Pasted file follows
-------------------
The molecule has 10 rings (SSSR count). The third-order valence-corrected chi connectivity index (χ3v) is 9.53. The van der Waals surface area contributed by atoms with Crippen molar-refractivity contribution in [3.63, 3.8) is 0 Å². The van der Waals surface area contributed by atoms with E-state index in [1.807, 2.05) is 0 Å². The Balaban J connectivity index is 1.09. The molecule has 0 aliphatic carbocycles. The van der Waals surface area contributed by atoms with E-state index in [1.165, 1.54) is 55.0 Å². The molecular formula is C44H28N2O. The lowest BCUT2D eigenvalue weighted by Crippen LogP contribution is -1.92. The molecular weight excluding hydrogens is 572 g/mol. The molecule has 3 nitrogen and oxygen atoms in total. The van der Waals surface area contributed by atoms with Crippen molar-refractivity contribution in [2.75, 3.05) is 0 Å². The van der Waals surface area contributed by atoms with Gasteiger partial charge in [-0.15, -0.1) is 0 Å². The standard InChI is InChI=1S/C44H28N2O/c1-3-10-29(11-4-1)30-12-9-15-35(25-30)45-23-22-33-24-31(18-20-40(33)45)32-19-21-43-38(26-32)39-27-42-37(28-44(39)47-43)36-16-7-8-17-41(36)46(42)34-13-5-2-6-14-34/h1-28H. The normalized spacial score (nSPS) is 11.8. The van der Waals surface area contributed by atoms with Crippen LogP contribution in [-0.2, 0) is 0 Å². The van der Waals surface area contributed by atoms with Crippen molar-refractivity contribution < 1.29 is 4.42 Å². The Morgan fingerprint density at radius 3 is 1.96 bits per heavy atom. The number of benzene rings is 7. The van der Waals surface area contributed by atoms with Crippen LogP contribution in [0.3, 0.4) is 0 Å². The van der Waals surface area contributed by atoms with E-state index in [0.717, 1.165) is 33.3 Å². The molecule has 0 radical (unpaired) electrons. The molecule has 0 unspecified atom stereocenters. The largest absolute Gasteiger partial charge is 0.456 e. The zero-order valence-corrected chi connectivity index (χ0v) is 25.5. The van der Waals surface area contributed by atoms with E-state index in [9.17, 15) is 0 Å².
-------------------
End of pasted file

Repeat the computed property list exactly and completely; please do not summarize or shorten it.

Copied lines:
The molecule has 10 rings (SSSR count). The third-order valence-corrected chi connectivity index (χ3v) is 9.53. The van der Waals surface area contributed by atoms with Crippen molar-refractivity contribution in [3.63, 3.8) is 0 Å². The van der Waals surface area contributed by atoms with E-state index in [1.807, 2.05) is 0 Å². The Balaban J connectivity index is 1.09. The molecule has 0 aliphatic carbocycles. The van der Waals surface area contributed by atoms with E-state index in [1.165, 1.54) is 55.0 Å². The molecular formula is C44H28N2O. The lowest BCUT2D eigenvalue weighted by Crippen LogP contribution is -1.92. The molecular weight excluding hydrogens is 572 g/mol. The molecule has 3 nitrogen and oxygen atoms in total. The van der Waals surface area contributed by atoms with Crippen molar-refractivity contribution in [2.75, 3.05) is 0 Å². The van der Waals surface area contributed by atoms with Gasteiger partial charge in [-0.15, -0.1) is 0 Å². The standard InChI is InChI=1S/C44H28N2O/c1-3-10-29(11-4-1)30-12-9-15-35(25-30)45-23-22-33-24-31(18-20-40(33)45)32-19-21-43-38(26-32)39-27-42-37(28-44(39)47-43)36-16-7-8-17-41(36)46(42)34-13-5-2-6-14-34/h1-28H. The normalized spacial score (nSPS) is 11.8. The van der Waals surface area contributed by atoms with Crippen LogP contribution in [-0.2, 0) is 0 Å². The van der Waals surface area contributed by atoms with Crippen molar-refractivity contribution < 1.29 is 4.42 Å². The Morgan fingerprint density at radius 3 is 1.96 bits per heavy atom. The number of benzene rings is 7. The van der Waals surface area contributed by atoms with Crippen LogP contribution in [0.3, 0.4) is 0 Å². The van der Waals surface area contributed by atoms with E-state index in [0.717, 1.165) is 33.3 Å². The molecule has 0 radical (unpaired) electrons. The molecule has 0 unspecified atom stereocenters. The largest absolute Gasteiger partial charge is 0.456 e. The zero-order valence-corrected chi connectivity index (χ0v) is 25.5. The van der Waals surface area contributed by atoms with E-state index in [9.17, 15) is 0 Å².